The word asana is usually translated as "pose" or "posture," but its more literal meaning is "comfortable seat." Through their observations of nature, the yogis discovered a vast repertoire of energetic expressions, strong physical effect on the body but also a concomitant psychological effect. Each movement demands that we hone some aspect of our consciousness and use ourselves in a new way.

 

While a dancer's or athlete's internal impulses result in movement that takes him into space, in asana practice our internal impulses are contained inside the dynamic form of the posture. When you witness a yoga practitioner skilled in this dynamic internal dance, you have the sense that the body is in continuous subtle motion. What distinguishes an asana from a stretch or calisthenic exercise is that in asana practice we focus our mind's attention completely in the body so that we can move as a unified whole and so we can perceive what the body has to tell us. We don't do something to the body, we become the body. In the West we rarely do this. We watch TV while we stretch; we read a book while we climb the StairMaster; we think about our problems while we take a walk, all the time living a short distance from the body. So asana practice is a reunion between the usually separated body-mind.

A huge diversity of Asanas

The vast diversity of asanas is no accident, for through exploring both familiar and unfamiliar postures we are also expanding our consciousness, so that regardless of the situation or form we find ourselves in, we can remain "comfortably seated" in our center. Intrinsic to this practice is the uncompromising belief that every aspect of the body is pervaded by consciousness. Asana practice is a way to develop this interior awareness.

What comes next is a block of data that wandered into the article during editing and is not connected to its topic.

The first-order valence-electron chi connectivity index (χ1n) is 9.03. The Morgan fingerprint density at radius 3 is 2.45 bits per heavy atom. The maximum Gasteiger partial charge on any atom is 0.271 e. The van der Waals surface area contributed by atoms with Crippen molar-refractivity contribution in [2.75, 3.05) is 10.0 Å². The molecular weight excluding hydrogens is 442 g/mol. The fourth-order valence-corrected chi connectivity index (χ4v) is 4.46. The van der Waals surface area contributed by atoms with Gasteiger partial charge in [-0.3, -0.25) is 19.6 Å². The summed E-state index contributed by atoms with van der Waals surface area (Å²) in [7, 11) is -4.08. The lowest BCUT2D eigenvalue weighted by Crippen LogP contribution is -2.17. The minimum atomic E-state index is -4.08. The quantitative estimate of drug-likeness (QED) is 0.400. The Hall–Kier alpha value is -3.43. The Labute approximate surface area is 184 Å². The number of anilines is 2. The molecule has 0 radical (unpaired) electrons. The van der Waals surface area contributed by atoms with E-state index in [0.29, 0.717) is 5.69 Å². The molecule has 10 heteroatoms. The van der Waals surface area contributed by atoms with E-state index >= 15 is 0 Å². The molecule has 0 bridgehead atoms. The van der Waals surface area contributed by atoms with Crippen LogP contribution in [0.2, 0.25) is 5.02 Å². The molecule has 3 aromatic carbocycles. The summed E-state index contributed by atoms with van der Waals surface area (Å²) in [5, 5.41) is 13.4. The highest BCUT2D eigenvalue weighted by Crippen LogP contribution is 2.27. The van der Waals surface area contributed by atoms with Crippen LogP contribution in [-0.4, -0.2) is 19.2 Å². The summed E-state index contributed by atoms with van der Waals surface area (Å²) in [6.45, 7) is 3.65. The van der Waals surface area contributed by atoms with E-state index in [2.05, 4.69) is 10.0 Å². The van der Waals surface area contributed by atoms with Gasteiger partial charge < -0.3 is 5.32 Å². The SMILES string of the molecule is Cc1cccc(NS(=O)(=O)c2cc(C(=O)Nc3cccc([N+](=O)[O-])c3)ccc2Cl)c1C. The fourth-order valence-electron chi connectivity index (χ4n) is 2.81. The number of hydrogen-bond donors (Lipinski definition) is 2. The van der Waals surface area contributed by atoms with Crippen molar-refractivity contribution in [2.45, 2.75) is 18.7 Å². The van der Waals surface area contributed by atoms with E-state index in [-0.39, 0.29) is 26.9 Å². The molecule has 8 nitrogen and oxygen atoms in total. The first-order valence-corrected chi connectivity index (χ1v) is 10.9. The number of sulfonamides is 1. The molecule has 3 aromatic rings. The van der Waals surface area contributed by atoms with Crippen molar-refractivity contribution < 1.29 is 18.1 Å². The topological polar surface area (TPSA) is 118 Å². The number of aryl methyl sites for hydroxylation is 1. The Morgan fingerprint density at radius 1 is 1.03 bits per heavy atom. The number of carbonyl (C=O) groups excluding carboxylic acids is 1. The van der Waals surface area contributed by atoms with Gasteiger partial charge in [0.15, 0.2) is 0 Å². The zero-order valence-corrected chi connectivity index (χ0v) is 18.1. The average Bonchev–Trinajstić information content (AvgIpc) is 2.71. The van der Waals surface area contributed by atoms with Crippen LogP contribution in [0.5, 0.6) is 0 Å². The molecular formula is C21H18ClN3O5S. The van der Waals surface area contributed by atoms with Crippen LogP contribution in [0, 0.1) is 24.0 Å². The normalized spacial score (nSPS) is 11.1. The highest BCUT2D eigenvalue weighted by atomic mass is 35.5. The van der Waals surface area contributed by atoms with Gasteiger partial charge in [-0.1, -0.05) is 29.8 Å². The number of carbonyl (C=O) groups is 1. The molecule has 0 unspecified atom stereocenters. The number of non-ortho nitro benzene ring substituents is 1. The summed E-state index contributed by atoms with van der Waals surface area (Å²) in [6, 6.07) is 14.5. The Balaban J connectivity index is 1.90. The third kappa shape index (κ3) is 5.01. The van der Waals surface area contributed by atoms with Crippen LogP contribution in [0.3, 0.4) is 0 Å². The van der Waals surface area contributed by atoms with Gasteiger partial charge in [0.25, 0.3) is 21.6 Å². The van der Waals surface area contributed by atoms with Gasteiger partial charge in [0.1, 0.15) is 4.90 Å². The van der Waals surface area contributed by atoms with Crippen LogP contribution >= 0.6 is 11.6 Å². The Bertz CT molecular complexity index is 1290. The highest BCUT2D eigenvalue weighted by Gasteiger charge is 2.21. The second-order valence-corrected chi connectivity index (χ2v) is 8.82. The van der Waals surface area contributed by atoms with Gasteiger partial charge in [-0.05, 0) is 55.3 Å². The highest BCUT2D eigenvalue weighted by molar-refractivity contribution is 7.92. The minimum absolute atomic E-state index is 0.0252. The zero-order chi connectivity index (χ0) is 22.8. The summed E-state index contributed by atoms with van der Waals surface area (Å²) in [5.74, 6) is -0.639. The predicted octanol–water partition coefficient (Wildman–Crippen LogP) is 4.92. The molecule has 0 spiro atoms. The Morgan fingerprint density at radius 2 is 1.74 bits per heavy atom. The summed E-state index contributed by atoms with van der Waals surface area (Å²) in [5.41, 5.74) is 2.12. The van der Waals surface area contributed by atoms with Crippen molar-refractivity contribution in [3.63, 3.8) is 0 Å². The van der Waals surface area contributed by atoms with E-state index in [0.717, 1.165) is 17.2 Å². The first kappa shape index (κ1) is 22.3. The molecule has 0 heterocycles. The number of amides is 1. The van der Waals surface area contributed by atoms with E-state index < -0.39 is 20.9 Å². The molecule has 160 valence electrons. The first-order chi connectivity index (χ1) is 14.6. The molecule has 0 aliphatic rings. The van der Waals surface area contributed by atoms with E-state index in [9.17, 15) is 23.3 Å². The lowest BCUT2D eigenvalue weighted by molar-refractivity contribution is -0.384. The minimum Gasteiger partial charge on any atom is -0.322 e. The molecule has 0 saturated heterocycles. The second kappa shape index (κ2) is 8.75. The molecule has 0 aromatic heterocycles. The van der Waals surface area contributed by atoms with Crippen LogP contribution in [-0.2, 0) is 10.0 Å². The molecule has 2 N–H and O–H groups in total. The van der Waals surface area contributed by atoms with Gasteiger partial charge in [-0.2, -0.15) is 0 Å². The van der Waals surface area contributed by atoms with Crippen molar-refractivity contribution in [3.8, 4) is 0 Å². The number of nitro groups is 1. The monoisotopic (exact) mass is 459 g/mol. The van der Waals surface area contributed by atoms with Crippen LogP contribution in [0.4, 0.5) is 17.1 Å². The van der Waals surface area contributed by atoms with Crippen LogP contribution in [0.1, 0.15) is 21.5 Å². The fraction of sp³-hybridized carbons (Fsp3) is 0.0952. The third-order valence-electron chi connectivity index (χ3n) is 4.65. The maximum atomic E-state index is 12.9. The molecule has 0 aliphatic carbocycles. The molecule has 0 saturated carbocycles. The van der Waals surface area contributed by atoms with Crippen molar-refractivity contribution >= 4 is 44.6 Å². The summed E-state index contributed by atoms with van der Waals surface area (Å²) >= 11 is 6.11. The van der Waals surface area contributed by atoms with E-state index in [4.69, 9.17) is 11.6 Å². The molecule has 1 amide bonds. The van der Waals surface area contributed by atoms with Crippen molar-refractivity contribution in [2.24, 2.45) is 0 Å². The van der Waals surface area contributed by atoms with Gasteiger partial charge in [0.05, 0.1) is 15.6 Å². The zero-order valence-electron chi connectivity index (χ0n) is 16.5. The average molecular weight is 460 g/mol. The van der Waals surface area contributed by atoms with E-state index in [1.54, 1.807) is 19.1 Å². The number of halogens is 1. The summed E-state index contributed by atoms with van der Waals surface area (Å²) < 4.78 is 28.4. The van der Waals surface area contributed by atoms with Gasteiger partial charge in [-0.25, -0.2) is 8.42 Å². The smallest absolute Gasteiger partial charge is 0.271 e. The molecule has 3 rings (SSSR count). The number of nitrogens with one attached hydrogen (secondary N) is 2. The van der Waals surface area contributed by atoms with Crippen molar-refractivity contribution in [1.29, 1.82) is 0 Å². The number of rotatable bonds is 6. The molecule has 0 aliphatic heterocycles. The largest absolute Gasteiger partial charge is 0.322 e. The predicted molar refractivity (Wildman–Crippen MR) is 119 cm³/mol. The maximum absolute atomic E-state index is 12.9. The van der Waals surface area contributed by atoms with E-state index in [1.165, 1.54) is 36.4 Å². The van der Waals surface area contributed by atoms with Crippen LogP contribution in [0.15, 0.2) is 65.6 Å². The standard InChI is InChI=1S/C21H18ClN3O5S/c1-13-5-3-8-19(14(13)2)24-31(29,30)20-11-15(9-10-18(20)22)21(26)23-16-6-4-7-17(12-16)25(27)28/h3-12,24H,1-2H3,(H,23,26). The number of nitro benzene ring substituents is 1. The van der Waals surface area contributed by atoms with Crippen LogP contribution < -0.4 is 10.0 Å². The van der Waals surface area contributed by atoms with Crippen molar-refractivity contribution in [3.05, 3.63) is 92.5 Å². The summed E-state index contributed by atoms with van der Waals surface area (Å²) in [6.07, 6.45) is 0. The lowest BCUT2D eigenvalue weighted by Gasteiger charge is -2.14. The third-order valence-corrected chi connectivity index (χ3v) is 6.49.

Apart from the vibrant health, flexibility, and stamina this unified body-mind brings us, living in the body is also an integral aspect of spiritual practice. The most tangible way that we can know what it means to be compassionate or not grasping is directly through the cellular experience of the body. The most direct way that we can learn what it means to let go is through the body. When we have a self-destructive addiction--the impulse to overeat or to take drugs--this happens through the entrenchment of neurological and physiological patterns in our bodies. And on a more basic level, it's hard to feel focused and purposeful when our bodies are full of aches and pains or burdened with illness and disease.

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